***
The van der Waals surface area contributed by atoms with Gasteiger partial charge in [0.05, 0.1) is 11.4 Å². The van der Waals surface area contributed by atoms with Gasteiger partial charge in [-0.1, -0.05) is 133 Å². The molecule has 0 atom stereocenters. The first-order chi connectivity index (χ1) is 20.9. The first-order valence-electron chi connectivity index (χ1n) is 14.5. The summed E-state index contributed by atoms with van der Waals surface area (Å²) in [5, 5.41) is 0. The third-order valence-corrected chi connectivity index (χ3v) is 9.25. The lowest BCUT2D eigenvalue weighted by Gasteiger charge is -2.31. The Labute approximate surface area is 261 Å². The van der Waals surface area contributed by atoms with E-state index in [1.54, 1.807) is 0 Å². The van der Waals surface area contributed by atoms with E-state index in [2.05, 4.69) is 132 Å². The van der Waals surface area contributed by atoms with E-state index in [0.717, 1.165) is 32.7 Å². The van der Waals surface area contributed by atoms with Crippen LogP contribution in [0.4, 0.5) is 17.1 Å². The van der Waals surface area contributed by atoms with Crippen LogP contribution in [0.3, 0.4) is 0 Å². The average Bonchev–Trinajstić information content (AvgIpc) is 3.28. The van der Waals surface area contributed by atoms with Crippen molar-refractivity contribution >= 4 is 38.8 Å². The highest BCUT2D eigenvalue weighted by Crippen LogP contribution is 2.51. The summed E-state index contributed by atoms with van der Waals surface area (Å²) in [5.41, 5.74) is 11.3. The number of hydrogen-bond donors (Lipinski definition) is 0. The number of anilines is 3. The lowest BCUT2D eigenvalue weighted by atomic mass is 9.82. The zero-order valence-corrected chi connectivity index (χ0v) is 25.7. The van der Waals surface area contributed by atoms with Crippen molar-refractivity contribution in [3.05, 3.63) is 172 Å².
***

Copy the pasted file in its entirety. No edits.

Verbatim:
The van der Waals surface area contributed by atoms with Gasteiger partial charge in [0.05, 0.1) is 11.4 Å². The van der Waals surface area contributed by atoms with Gasteiger partial charge in [-0.1, -0.05) is 133 Å². The molecule has 0 atom stereocenters. The first-order chi connectivity index (χ1) is 20.9. The first-order valence-electron chi connectivity index (χ1n) is 14.5. The summed E-state index contributed by atoms with van der Waals surface area (Å²) in [5, 5.41) is 0. The third-order valence-corrected chi connectivity index (χ3v) is 9.25. The lowest BCUT2D eigenvalue weighted by Gasteiger charge is -2.31. The Labute approximate surface area is 261 Å². The van der Waals surface area contributed by atoms with E-state index in [1.54, 1.807) is 0 Å². The van der Waals surface area contributed by atoms with E-state index in [2.05, 4.69) is 132 Å². The van der Waals surface area contributed by atoms with E-state index in [0.717, 1.165) is 32.7 Å². The van der Waals surface area contributed by atoms with Crippen LogP contribution in [0.4, 0.5) is 17.1 Å². The van der Waals surface area contributed by atoms with Crippen LogP contribution in [0.3, 0.4) is 0 Å². The average Bonchev–Trinajstić information content (AvgIpc) is 3.28. The van der Waals surface area contributed by atoms with Crippen molar-refractivity contribution >= 4 is 38.8 Å². The highest BCUT2D eigenvalue weighted by Crippen LogP contribution is 2.51. The summed E-state index contributed by atoms with van der Waals surface area (Å²) in [5.41, 5.74) is 11.3. The number of hydrogen-bond donors (Lipinski definition) is 0. The number of anilines is 3. The lowest BCUT2D eigenvalue weighted by atomic mass is 9.82. The zero-order valence-corrected chi connectivity index (χ0v) is 25.7. The van der Waals surface area contributed by atoms with Crippen molar-refractivity contribution in [3.05, 3.63) is 172 Å².